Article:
Over 780,000 email accounts compromised by Emotet have been secured
More than 780,000 email accounts compromised by the now-defunct Emotet malware gang have been re-secured by their respective owners, cybersecurity organization Spamhaus said last month.
- The email accounts were compromised after users were tricked into infecting their computers with the Emotet malware.
- Using automated scripts, the Emotet malware dumped passwords from browsers and email clients, accessed victims' email accounts, and hijacked old email threads by sending new messages to known contacts containing malicious Office documents laced with malware in order to make new victims.
- When authorities seized and shut down the servers used by the Emotet gang in January 2021, they also gained access to the list of emails the criminal group had been using to spread their malware.
- The list is believed to contain 4,324,770 email addresses, according to a copy the FBI provided to Troy Hunt, the security researcher behind the Have I Been Pwned service.
- In a blog post last month, Spamhaus said it also received a smaller list of 1.3 million email addresses compromised by Emotet, from a law enforcement partner.
- Since mid-April, the organization had reached out to the companies and email service providers behind the addresses, asking them to re-secure accounts by resetting their passwords.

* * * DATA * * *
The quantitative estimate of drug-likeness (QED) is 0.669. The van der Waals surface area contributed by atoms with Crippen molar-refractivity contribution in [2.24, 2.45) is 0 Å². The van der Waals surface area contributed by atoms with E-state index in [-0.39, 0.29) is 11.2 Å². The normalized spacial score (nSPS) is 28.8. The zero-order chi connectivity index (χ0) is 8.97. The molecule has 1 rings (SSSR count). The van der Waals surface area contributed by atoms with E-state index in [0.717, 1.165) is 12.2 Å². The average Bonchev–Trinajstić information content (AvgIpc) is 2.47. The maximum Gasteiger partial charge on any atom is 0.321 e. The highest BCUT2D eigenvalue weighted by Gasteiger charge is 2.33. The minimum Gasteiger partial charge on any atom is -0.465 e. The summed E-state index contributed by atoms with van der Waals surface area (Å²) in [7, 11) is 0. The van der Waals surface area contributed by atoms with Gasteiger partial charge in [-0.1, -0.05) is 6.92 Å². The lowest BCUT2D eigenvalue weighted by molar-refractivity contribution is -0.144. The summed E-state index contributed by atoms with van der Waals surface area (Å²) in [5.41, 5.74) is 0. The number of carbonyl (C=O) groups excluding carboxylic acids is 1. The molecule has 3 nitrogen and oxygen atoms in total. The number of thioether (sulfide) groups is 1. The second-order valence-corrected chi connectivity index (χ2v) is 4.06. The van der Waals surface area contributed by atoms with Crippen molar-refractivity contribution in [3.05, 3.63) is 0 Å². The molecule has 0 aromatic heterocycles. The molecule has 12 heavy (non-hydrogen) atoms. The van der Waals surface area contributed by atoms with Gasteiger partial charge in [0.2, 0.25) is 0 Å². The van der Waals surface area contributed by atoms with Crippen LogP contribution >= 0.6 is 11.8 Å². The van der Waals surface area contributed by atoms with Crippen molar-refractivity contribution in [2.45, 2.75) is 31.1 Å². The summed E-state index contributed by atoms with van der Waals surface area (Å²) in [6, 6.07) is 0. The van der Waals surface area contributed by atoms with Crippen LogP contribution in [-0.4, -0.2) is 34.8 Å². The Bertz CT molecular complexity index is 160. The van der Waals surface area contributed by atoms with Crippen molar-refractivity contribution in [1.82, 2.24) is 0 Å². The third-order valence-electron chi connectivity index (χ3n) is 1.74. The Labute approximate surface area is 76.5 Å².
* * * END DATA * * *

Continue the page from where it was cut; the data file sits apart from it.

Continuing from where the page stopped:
- In total, Spamhaus said it reached out to 22,000 domain owners and 3,000 organizations to whom the compromised 1.3 million email addresses belonged to.
- Two months later, Spamhaus said that more than 60% of the 1.3 million addresses have now been re-secured.
- This was a very important step because the owners of the Emotet malware are still at large, and access to those email accounts could be sold to other criminal organizations or used by the Emotet gang if they decide to come back.
- However, many other email accounts remain compromised. End users and companies can check if their email addresses had been seen in Emotet email campaigns using the Have I Been Pwned service or a special website created by Dutch police.
Catalin Cimpanu is a cybersecurity reporter for The Record. He previously worked at ZDNet and Bleeping Computer, where he became a well-known name in the industry for his constant scoops on new vulnerabilities, cyberattacks, and law enforcement actions against hackers.